By Bob Condor

Gluten-free eating is becoming easier as natural groceries, some supermarket chains, bakeries and restaurants all strive to provide tasty options that don’t contain the central wheat ingredient. Some people go gluten-free on a natural health practitioner’s suggestion (OK, urging at times), feel better, say, less congested and more energetic, which in turn motivates them to learn new recipes that bypasses the gluten (spelt bread or rice pasta, anyone?).

In some treatment programs, the patient or client will go gluten-free for an extended period to discover whether it helps a condition, then add back small to moderate amounts of wheat foods into his or her diet. But for some recharged gluten-free eaters going back to wheat (and other grass-related grains with gluten, such as barley and rye) in pizzas, cookies, breads and pastas is a sickening choice.

Those folks, diagnosed or not, suffer from celiac disease. It is an autoimmune digestive disorder that disrupts the intestinal tract when gluten is part of the diet. The gluten specifically damages the surface of the small intestine, leading the body to struggle to absorb vital nutrients and vitamins.

A new report from Dr. Jennifer Wider of the Society for Women’s Health Research states about two million American face the disease and it affects twice as many women as men. This ratio is common in the autoimmune disorder statistics and sometimes considerably more lopsided women compared to men.

It may seem like an easy condition to manage, but gluten is a protein found in many grains and is in a multitude of foods that include wheat, rye, barley or oats. When foods with gluten are digested, an immune reaction is triggered that damages the surface of the small intestine, resulting in the body’s inability to absorb needed vitamins and nutrients from food.

One major problem with celiac disease is the difficulty of diagnosing the condition. Symptoms vary

by individual and a substantial number of doctors don’t contain wheat/gluten or even diet in general to adverse medical outcomes. That might change as mainstream medical schools, such as one at the University of Maryland in Baltimate, established centers for celiac research and treatment.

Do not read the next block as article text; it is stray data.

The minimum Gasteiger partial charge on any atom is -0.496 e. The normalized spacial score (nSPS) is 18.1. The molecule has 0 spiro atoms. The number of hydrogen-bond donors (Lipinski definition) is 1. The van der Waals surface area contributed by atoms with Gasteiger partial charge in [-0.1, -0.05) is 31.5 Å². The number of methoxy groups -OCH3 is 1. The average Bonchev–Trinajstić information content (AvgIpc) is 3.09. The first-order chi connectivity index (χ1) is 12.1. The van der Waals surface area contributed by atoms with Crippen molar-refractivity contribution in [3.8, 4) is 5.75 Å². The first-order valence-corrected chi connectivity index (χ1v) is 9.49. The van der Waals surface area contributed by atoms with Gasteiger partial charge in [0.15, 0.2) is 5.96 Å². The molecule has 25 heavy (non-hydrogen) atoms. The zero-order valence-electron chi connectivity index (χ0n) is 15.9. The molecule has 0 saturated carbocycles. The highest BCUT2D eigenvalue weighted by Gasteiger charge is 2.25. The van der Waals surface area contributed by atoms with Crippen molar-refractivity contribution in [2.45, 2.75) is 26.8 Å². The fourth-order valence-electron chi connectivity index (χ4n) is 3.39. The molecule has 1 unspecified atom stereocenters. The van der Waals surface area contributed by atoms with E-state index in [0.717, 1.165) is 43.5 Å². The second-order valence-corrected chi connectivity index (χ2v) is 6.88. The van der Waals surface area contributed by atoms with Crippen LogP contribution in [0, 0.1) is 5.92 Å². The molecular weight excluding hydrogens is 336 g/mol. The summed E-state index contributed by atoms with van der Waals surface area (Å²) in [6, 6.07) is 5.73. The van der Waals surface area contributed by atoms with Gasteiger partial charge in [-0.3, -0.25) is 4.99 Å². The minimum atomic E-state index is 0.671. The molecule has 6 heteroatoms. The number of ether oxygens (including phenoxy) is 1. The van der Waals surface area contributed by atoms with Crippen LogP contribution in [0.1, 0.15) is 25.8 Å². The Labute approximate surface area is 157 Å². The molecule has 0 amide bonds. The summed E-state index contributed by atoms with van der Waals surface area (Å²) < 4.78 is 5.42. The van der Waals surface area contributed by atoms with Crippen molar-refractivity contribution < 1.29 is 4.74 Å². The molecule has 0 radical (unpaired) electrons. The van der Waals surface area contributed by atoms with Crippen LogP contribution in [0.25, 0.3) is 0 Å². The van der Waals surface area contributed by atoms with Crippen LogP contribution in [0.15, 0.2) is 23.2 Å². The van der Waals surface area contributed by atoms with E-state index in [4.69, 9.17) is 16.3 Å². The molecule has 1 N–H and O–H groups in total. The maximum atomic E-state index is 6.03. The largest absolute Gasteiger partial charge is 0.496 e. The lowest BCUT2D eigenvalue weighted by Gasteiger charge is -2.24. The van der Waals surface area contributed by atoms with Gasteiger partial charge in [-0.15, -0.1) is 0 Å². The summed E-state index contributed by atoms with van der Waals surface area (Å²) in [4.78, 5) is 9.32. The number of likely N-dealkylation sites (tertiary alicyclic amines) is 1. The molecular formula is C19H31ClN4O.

Nonetheless, the symptoms of diarrhea, bloating and abdominal pain are huge drags on quality of life. And scientists are beginning to more directly link the consequences of other autoimmune diseases—lupus, rheumatoid arthritis, type 1 diabetes, colitis and thyroid disease with some level of celiac intolerance.

It be worth a try for anyone with autoimmune problems to submit to a simple blood test that screens for the disease. Same goes for anyone who consistently endures intestinal symptoms. There are times when doctors must get a sample of intestinal tissue to confirm damage.

Shopping for gluten-free foods looks to get more consumer-friendly this summer. The Food and Drug Administration is scheduled to publish a a standard definition of “gluten-free” in August that will signal certain qualities and expectations.

For more info on celiac disease, check out the American Celiac Disease Alliace site ( or the Celiac Sprue Association (

“Bob Condor is the Daily Health Blogger for Barton Publishing. He is also the Living Well columnist for the Seattle Post-Intelligencer. He covers natural health and quality of life issues and writes regularly for national magazines, including Life, Esquire, Parade, Self, and Outside. He is a former syndicated health columnist for the Chicago Tribune and author of six books, including “The Good Mood Diet” and “Your Prostate Cancer Survivors' Guide.” He lives in the Pacific Northwest with his wife and two 11-year-old kids.”